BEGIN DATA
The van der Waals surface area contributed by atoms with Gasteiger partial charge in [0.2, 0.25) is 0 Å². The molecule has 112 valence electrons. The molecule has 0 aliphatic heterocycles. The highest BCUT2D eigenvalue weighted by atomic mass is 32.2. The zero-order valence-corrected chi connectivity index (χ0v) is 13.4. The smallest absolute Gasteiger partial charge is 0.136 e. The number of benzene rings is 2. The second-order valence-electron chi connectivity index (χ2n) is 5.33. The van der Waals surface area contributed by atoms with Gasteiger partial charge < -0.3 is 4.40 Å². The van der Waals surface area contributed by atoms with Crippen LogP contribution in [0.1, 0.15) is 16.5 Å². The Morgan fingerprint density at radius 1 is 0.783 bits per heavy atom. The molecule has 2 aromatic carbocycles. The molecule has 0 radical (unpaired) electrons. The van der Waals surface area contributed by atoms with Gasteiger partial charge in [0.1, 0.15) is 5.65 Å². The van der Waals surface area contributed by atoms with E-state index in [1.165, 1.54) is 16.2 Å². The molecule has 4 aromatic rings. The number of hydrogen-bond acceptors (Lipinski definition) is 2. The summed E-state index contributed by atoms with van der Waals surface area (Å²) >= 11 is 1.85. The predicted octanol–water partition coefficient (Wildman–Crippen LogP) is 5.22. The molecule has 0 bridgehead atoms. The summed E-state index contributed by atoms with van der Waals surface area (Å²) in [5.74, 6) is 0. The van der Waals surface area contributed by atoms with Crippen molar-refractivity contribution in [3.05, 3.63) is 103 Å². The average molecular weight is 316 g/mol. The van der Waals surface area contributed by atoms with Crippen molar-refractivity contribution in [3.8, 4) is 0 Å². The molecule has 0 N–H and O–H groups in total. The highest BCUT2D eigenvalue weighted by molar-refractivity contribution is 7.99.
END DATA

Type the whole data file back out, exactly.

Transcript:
The van der Waals surface area contributed by atoms with Gasteiger partial charge in [0.2, 0.25) is 0 Å². The molecule has 112 valence electrons. The molecule has 0 aliphatic heterocycles. The highest BCUT2D eigenvalue weighted by atomic mass is 32.2. The zero-order valence-corrected chi connectivity index (χ0v) is 13.4. The smallest absolute Gasteiger partial charge is 0.136 e. The number of benzene rings is 2. The second-order valence-electron chi connectivity index (χ2n) is 5.33. The van der Waals surface area contributed by atoms with Gasteiger partial charge < -0.3 is 4.40 Å². The van der Waals surface area contributed by atoms with Crippen LogP contribution in [0.1, 0.15) is 16.5 Å². The Morgan fingerprint density at radius 1 is 0.783 bits per heavy atom. The molecule has 2 aromatic carbocycles. The molecule has 0 radical (unpaired) electrons. The van der Waals surface area contributed by atoms with Gasteiger partial charge in [0.1, 0.15) is 5.65 Å². The van der Waals surface area contributed by atoms with E-state index in [1.165, 1.54) is 16.2 Å². The molecule has 4 aromatic rings. The number of hydrogen-bond acceptors (Lipinski definition) is 2. The summed E-state index contributed by atoms with van der Waals surface area (Å²) >= 11 is 1.85. The predicted octanol–water partition coefficient (Wildman–Crippen LogP) is 5.22. The molecule has 0 bridgehead atoms. The summed E-state index contributed by atoms with van der Waals surface area (Å²) in [5.74, 6) is 0. The van der Waals surface area contributed by atoms with Crippen molar-refractivity contribution in [3.05, 3.63) is 103 Å². The average molecular weight is 316 g/mol. The van der Waals surface area contributed by atoms with Crippen molar-refractivity contribution in [3.8, 4) is 0 Å². The molecule has 0 N–H and O–H groups in total. The highest BCUT2D eigenvalue weighted by molar-refractivity contribution is 7.99.